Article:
Twlah does a much better job of addressing the issues of what I raised in my “design of rebel” comment above.Here is Scoble’s twlah page:…Notice how much easier it is to locate something that you find interesting. Even has top nav bar.By the way @kabaim:disqus even though you have the typo “” you also should get “” as well. (There are several others I would have suggested but they are already taken..)

          9. Eric Kim

            Thanks LE! Yes – showing a strong info trail/scent is very important for getting users what they want quickly.Thx for the tip – just bought

          10. William Mougayar

            I like the pop-up at the footer in Twylah (what do you call that?). ME GRIMLOCK MAKE POSTERS. Classic!! Can the user select their “message”? Maybe you should start charging something. See RebelMouse “pricing”:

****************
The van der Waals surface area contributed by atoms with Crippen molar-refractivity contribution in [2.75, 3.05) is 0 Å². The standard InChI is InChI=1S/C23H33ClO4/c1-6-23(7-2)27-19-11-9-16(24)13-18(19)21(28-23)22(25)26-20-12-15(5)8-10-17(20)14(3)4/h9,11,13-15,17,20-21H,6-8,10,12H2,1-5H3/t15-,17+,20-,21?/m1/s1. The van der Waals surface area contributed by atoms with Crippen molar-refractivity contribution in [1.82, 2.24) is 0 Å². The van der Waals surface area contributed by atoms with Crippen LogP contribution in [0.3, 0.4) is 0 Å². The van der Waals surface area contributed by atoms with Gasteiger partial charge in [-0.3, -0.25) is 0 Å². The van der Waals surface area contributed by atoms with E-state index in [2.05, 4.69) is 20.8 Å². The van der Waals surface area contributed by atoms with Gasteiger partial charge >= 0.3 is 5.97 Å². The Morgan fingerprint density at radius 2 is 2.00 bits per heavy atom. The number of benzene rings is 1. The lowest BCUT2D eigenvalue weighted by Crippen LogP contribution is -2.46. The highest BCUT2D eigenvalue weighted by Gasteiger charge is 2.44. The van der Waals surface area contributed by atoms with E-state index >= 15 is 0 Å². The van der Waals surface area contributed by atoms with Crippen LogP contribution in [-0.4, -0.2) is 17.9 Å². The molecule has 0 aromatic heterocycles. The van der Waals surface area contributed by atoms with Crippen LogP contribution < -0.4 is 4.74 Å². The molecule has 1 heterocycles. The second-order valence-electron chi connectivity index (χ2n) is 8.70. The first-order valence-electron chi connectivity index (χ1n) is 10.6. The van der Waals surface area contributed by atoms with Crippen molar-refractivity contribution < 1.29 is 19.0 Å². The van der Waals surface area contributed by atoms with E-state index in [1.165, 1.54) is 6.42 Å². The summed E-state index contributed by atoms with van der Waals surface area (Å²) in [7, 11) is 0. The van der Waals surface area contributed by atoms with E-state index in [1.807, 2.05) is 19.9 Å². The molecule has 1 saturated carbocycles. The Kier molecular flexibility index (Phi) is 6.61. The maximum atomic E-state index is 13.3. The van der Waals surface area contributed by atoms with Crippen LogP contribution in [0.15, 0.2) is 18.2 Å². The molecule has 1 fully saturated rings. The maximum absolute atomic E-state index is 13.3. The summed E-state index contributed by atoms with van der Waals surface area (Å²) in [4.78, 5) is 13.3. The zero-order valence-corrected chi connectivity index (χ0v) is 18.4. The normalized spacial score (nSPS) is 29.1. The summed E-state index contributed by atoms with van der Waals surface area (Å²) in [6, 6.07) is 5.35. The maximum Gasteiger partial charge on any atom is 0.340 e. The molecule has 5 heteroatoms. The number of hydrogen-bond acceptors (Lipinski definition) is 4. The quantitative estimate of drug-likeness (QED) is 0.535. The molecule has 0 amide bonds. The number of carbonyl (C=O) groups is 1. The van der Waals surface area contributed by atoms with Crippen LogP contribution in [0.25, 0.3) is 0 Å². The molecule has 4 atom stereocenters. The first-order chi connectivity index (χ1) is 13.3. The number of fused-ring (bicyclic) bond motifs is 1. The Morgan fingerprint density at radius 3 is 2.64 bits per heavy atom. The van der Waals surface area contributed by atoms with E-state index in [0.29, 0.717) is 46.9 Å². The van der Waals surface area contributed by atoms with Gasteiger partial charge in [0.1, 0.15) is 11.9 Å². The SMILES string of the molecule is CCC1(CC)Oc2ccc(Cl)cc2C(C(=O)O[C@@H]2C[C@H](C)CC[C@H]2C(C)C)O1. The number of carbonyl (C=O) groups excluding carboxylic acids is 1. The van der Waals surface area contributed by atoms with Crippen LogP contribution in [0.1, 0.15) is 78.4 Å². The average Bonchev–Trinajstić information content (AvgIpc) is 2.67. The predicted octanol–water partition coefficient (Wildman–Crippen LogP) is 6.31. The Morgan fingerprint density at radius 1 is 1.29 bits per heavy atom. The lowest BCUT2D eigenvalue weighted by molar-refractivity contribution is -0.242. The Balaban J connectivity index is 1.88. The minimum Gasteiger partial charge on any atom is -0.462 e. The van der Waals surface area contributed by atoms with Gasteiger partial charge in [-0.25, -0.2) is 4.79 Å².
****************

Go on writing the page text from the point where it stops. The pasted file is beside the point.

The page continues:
11. Eric Kim

            Hi William – yes, we have plans to roll out a premium service soon where users can post their own “call to action”, and generate email opt-ins.As of right now, we offer the custom domain feature to our users for free – you can host your Twylah page on your domain, and fully benefit from the built-in SEO that makes your content findable through search engines.

          12. FAKE GRIMLOCK


          13. ShanaC

            I really have just one question:Why is this important? What pain is this solving for me?

          14. Eric Kim